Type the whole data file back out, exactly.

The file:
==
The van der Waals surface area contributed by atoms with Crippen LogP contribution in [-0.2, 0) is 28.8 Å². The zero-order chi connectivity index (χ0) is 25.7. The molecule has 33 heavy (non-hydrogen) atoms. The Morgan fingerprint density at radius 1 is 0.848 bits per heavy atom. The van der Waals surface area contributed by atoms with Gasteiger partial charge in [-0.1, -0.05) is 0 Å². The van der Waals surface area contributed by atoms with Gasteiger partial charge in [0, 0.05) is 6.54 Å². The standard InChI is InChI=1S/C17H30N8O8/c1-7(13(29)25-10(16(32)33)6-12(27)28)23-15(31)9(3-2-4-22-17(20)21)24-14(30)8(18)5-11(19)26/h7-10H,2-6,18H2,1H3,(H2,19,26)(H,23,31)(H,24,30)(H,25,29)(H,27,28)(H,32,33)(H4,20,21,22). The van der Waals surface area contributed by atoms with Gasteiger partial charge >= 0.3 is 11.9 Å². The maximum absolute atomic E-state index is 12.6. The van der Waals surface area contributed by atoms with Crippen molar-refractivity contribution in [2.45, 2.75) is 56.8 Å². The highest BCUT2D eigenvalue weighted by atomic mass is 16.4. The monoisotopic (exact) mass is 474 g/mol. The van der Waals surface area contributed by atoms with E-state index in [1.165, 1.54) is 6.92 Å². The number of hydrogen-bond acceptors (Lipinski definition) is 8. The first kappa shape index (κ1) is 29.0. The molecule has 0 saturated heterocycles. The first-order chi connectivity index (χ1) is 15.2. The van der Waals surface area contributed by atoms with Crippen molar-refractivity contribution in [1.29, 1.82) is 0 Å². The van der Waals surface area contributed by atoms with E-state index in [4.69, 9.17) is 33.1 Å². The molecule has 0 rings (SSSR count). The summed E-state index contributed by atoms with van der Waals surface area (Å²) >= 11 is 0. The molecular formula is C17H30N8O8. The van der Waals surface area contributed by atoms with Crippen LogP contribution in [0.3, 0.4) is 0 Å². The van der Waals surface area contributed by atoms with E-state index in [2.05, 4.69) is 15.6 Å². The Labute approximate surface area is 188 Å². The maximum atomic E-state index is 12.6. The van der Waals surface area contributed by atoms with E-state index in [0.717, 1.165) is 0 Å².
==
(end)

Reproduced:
The van der Waals surface area contributed by atoms with Crippen LogP contribution in [-0.2, 0) is 28.8 Å². The zero-order chi connectivity index (χ0) is 25.7. The molecule has 33 heavy (non-hydrogen) atoms. The Morgan fingerprint density at radius 1 is 0.848 bits per heavy atom. The van der Waals surface area contributed by atoms with Gasteiger partial charge in [-0.1, -0.05) is 0 Å². The van der Waals surface area contributed by atoms with Gasteiger partial charge in [0, 0.05) is 6.54 Å². The standard InChI is InChI=1S/C17H30N8O8/c1-7(13(29)25-10(16(32)33)6-12(27)28)23-15(31)9(3-2-4-22-17(20)21)24-14(30)8(18)5-11(19)26/h7-10H,2-6,18H2,1H3,(H2,19,26)(H,23,31)(H,24,30)(H,25,29)(H,27,28)(H,32,33)(H4,20,21,22). The van der Waals surface area contributed by atoms with Gasteiger partial charge >= 0.3 is 11.9 Å². The maximum absolute atomic E-state index is 12.6. The van der Waals surface area contributed by atoms with Crippen molar-refractivity contribution in [2.45, 2.75) is 56.8 Å². The highest BCUT2D eigenvalue weighted by atomic mass is 16.4. The monoisotopic (exact) mass is 474 g/mol. The van der Waals surface area contributed by atoms with E-state index in [1.165, 1.54) is 6.92 Å². The number of hydrogen-bond acceptors (Lipinski definition) is 8. The first kappa shape index (κ1) is 29.0. The molecule has 0 saturated heterocycles. The first-order chi connectivity index (χ1) is 15.2. The van der Waals surface area contributed by atoms with Crippen molar-refractivity contribution in [1.29, 1.82) is 0 Å². The van der Waals surface area contributed by atoms with E-state index in [4.69, 9.17) is 33.1 Å². The molecule has 0 rings (SSSR count). The summed E-state index contributed by atoms with van der Waals surface area (Å²) >= 11 is 0. The molecular formula is C17H30N8O8. The van der Waals surface area contributed by atoms with Crippen LogP contribution in [0.3, 0.4) is 0 Å². The van der Waals surface area contributed by atoms with E-state index in [2.05, 4.69) is 15.6 Å². The Labute approximate surface area is 188 Å². The maximum atomic E-state index is 12.6. The van der Waals surface area contributed by atoms with E-state index in [0.717, 1.165) is 0 Å².